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Disturbing image shows beetle larva eating a live toad from the inside

Beetle larva

(NaturalNews) In a surprising twist of nature, a fascinating photograph has emerged of a particularly ferocious beetle larva eating a living toad from the inside out.

The image reveals how larvae of beetles from the genus Epomis have become specialized at killing frogs, salamanders and various other amphibians.

Meanwhile, the adult beetles are extremely skilled at hunting amphibians, although they eat a slightly more varied diet than their larvae who survive entirely on unsuspecting frogs.

Juicy but deadly

Larvae of the Epomis beetle are big, fat and juicy – an enticing meal for the unsuspecting frog. They lure the frog by wiggling around and patiently wait for it to strike out with its sticky tongue – at which point the larva dodges the frog, whips around and sinks its huge, double-hooked jaws into the frog's tongue.

There is no escape for the frog, and these terrifying larvae have an almost 100% success rate, despite being only a fingertip in size in contrast to the much larger bodies of their amphibian prey. After just a few hours, the frog is reduced to a pile of bones, with the larva sucking it dry whilst it is still alive.

In a few studies, the amphibian actually managed to capture a larva in its mouth; however, on the rare occasion that this happened, the frog quickly spat it back out before losing its life, as the larva recovered, latched on and consumed it.

Adult Epomis beetles hop onto the back of their amphibian victims before delivering a surgical bite that is able to totally paralyze the victim. The beetle then leisurely consumes its prey whilst it is still alive but unable to escape.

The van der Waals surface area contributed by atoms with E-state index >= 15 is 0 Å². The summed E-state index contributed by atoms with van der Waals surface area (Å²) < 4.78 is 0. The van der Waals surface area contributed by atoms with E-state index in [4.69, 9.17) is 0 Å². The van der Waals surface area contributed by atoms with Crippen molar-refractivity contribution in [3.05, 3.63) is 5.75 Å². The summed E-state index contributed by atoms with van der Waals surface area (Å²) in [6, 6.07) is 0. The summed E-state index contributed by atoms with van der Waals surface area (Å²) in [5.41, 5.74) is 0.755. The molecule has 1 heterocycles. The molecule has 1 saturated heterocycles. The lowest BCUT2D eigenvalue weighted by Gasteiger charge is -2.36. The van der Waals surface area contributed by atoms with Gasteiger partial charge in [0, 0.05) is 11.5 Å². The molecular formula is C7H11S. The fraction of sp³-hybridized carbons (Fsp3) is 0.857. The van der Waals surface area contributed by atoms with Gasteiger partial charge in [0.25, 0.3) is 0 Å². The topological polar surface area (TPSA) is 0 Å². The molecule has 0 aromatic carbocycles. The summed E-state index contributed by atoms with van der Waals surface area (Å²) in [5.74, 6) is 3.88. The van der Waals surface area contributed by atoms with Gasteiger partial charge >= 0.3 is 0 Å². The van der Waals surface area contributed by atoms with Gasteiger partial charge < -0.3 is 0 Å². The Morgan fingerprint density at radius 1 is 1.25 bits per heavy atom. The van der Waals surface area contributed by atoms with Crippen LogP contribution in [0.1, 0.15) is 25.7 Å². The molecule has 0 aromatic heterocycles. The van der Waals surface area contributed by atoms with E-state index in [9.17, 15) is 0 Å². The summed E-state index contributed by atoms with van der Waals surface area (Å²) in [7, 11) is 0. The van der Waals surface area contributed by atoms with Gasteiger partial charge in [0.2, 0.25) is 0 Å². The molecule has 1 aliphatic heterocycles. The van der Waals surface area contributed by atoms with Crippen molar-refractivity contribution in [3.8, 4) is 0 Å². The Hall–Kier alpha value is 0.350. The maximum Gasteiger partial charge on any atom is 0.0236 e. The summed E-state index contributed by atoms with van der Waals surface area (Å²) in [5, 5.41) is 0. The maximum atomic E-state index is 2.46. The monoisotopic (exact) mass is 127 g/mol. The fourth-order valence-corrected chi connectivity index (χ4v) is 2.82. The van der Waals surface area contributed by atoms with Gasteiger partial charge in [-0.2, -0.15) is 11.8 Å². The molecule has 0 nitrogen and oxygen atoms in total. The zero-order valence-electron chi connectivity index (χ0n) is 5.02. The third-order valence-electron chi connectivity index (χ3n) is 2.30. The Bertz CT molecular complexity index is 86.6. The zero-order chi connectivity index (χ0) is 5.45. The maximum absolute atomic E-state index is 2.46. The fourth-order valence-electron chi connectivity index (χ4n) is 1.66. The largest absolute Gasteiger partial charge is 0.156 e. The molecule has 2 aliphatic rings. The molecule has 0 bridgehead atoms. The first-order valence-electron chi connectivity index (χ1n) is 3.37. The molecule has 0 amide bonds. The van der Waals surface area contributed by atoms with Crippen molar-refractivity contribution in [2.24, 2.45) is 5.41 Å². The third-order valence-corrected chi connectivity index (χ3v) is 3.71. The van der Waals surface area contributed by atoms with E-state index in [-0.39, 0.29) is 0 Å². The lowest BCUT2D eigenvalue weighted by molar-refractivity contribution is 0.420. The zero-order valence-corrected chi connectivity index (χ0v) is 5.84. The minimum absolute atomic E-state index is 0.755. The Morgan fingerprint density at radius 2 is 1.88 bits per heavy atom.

Strange predator–prey relationships

In approximately 10% of predator–prey relationships, that happen in nature, the smaller animal consumes the larger one. There are several weird and wonderful predators that are able to take down prey several times their size, using a variety of techniques.

The king cobra, for example, is the world's largest venomous snake at up to 5.6 meters in length. It is an active hunter that is capable of taking down small mammals and even elephants with its deadly bite, despite weighing far less than its prey.

However, this terrifying snake is prey to a cute, fluffy creature that looks a little bit like a ferret mixed with a dog – the mongoose. This rodent is agile enough to take down the cobra, while also using special chemicals to block its venom.

Another sneaky predator is the alligator snapping turtle, which can weigh up to 300 pounds or more and is armed with powerful, sharp jaws. It cannot chase prey at high speed, so it has found a more intelligent method for finding its next meal.

Like the Epomis larvae, it lures its unsuspecting prey by sitting motionless in the water and using a fleshy appendage on its tongue to tempt its prey, giving the appearance of a tasty worm. Small fish, frogs and even other turtles are fooled into thinking they've found their next meal – but once they get close enough to the "worm," the turtle snaps its jaws closed, instantly killing its prey.

Nature has created some fascinating predator–prey relationships. In most cases where the smaller animal is the predator and not the prey, they actively attack the larger animal. So it seems that this particular larva is a unique enigma, luring its prey in a passive attack and being almost 100% successful.

Sources included:





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